Monday, November 8, 2010


A question was recently posed on my LUG's mailing list asking what advantages there are to using a GUI IDE over a terminal based editor, such as vim or emacs. Here is my response:

Probably the main difference between terminal editors and GUIs is that the terminal editors require you to use a key sequence to perform tasks while the GUIs automagically display information in popups. If you have spent enough time to learn the key sequences, then (IMO) not having to move your hand between the keyboard and mouse gives terminal editors the advantage. Also, different GUIs provide different capabilities, and none of the ones I have used (see below) are a clear winner over the others.

These features include:

  • Line collapsing
  • Auto-completion of function and variable names
  • Popups for functions showing the arguments, including data type
  • Popups showing the values of macro definitions
  • Popups showing the documentation for functions/classes (a man page in a popup)
Theoretically, the GUIs also offer better debugging capabilities. However, I am more comfortable with command line gdb. To me the GUIs are way too busy and I find the command line more flexible (p *mystruct or x/4x 0x80000c00 as opposed to a 4 click minimum and at least 10 to find the menu for doing anything other than displaying local variables).

However, there are some things that (AFAIK) GUIs can do that terminal editors can't. For example, when a compile has errors, being able to click on a compile error message and go straight to the flagged line in the source. (If anyone tells me that this is a simple matter of using ctags, then I demand you provide a simple explanation of how to use ctags to do this and all the other wonderful things that ctags claim to provide! Otherwise, I will continue to believe that ctags are a waste of time and resources.)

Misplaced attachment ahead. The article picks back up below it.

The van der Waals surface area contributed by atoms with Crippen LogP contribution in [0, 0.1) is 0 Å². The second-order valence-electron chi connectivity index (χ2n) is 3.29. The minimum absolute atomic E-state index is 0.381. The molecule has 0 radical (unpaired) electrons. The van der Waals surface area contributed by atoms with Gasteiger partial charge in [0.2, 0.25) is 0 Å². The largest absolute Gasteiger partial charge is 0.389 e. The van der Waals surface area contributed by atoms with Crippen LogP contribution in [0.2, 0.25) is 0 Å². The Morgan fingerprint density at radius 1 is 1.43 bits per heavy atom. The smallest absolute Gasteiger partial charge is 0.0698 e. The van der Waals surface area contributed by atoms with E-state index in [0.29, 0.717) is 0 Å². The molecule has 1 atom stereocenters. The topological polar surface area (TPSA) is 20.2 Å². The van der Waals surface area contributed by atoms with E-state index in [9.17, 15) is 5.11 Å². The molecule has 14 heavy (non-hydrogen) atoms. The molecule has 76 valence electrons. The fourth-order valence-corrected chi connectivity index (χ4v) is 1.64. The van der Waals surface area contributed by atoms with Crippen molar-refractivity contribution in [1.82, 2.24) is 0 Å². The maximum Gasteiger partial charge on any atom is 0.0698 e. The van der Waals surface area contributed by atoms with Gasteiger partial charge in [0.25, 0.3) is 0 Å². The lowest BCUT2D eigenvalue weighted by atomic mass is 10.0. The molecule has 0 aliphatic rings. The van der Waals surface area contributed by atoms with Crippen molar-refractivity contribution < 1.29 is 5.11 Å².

I have used Anjuta (which is written in C/C++ and uses GTK), Eclipse, and lately the Nokia SDK for Qt development. Here are my impressions:

Eclipse: Don't add C plugins to Eclipse, get the Ganymede Eclipse IDE for C/C++. I tried going the first path and it was ugly. Beyond that, yes Eclipse is best at Java, but this version is pretty good at C/C++. When the cursor is on a variable or function/class, all other instances of it within the current scope are highlighted. If you know your way around Eclipse, configuration is easier that the others.

Anjuta: What I love about Anjuta is that it built my autoconf and automake files for me. I was then able to tweak those to handle my custom requirements. If you have ever battled ac/am you know that every bit of help is welcome. Unfortunately, when I upgraded to a newer version, a lot of things changed. My older project files didn't quite work, so I spent a lot of time fixing those. Editor functions were different. The compile errors wouldn't go to the source code.

Nokie Qt SDK: This includes a designer for GUI (Qt specific) interfaces. Having used (and been spoiled by) the Google Android plugin for Eclipse and its GUI designer, I am not all that impressed, but it's better than not seeing the layout until you get your source compiled and debugged. Using the IDE for editing C/C++ is actually quite pleasant, and I am considering using it for future projects.

I have looked at KDevelop, but don't have any projects using it. Maybe the version I have is old, but so far it feels clunkier that the others.

Later . . . Jim